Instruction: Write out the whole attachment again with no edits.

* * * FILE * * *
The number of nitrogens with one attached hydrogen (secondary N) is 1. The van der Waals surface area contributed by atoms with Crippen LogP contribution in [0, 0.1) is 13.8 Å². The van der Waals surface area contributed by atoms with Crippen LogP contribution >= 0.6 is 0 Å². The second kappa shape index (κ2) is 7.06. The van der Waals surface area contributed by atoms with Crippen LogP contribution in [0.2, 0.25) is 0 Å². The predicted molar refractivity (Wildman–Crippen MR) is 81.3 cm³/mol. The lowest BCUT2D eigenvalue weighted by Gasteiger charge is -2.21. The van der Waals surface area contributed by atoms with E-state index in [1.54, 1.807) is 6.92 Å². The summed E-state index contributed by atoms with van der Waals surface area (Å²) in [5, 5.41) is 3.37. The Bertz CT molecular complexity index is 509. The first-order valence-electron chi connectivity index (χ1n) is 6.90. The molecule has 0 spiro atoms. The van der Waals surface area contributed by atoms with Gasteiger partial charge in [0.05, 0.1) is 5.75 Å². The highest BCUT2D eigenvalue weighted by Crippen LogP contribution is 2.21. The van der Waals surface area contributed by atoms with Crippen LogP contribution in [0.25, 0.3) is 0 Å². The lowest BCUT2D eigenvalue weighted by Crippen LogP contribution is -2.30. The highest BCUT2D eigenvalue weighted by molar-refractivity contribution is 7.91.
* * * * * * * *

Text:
The number of nitrogens with one attached hydrogen (secondary N) is 1. The van der Waals surface area contributed by atoms with Crippen LogP contribution in [0, 0.1) is 13.8 Å². The van der Waals surface area contributed by atoms with Crippen LogP contribution >= 0.6 is 0 Å². The second kappa shape index (κ2) is 7.06. The van der Waals surface area contributed by atoms with Crippen LogP contribution in [0.2, 0.25) is 0 Å². The predicted molar refractivity (Wildman–Crippen MR) is 81.3 cm³/mol. The lowest BCUT2D eigenvalue weighted by Gasteiger charge is -2.21. The van der Waals surface area contributed by atoms with E-state index in [1.54, 1.807) is 6.92 Å². The summed E-state index contributed by atoms with van der Waals surface area (Å²) in [5, 5.41) is 3.37. The Bertz CT molecular complexity index is 509. The first-order valence-electron chi connectivity index (χ1n) is 6.90. The molecule has 0 spiro atoms. The van der Waals surface area contributed by atoms with Gasteiger partial charge in [0.05, 0.1) is 5.75 Å². The highest BCUT2D eigenvalue weighted by Crippen LogP contribution is 2.21. The van der Waals surface area contributed by atoms with Crippen LogP contribution in [0.25, 0.3) is 0 Å². The lowest BCUT2D eigenvalue weighted by Crippen LogP contribution is -2.30. The highest BCUT2D eigenvalue weighted by molar-refractivity contribution is 7.91.